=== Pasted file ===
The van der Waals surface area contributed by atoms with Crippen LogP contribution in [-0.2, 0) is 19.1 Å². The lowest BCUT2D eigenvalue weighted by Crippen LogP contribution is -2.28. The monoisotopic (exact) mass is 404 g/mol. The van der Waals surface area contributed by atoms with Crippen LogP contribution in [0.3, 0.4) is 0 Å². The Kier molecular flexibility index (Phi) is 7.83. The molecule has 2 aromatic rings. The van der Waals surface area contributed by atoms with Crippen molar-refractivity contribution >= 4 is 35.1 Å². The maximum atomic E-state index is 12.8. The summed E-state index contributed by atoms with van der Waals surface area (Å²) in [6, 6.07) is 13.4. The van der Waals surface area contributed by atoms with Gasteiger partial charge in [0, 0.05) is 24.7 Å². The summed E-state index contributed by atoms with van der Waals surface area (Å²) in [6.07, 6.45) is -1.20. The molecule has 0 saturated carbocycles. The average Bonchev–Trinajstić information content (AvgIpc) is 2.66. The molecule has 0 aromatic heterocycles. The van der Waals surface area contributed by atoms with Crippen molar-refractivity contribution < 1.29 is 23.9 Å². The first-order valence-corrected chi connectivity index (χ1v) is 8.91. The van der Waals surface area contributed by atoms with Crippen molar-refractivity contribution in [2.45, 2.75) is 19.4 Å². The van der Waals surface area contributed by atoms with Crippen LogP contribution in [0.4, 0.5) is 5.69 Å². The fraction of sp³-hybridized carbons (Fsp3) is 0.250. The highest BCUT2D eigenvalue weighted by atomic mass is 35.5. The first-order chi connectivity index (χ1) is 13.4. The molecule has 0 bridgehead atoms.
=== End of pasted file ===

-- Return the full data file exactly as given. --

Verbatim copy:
The van der Waals surface area contributed by atoms with Crippen LogP contribution in [-0.2, 0) is 19.1 Å². The lowest BCUT2D eigenvalue weighted by Crippen LogP contribution is -2.28. The monoisotopic (exact) mass is 404 g/mol. The van der Waals surface area contributed by atoms with Crippen LogP contribution in [0.3, 0.4) is 0 Å². The Kier molecular flexibility index (Phi) is 7.83. The molecule has 2 aromatic rings. The van der Waals surface area contributed by atoms with Crippen molar-refractivity contribution >= 4 is 35.1 Å². The maximum atomic E-state index is 12.8. The summed E-state index contributed by atoms with van der Waals surface area (Å²) in [6, 6.07) is 13.4. The van der Waals surface area contributed by atoms with Gasteiger partial charge in [0, 0.05) is 24.7 Å². The summed E-state index contributed by atoms with van der Waals surface area (Å²) in [6.07, 6.45) is -1.20. The molecule has 0 saturated carbocycles. The average Bonchev–Trinajstić information content (AvgIpc) is 2.66. The molecule has 0 aromatic heterocycles. The van der Waals surface area contributed by atoms with Crippen molar-refractivity contribution < 1.29 is 23.9 Å². The first-order valence-corrected chi connectivity index (χ1v) is 8.91. The van der Waals surface area contributed by atoms with Crippen molar-refractivity contribution in [2.45, 2.75) is 19.4 Å². The van der Waals surface area contributed by atoms with Crippen LogP contribution in [0.4, 0.5) is 5.69 Å². The fraction of sp³-hybridized carbons (Fsp3) is 0.250. The highest BCUT2D eigenvalue weighted by atomic mass is 35.5. The first-order chi connectivity index (χ1) is 13.4. The molecule has 0 bridgehead atoms.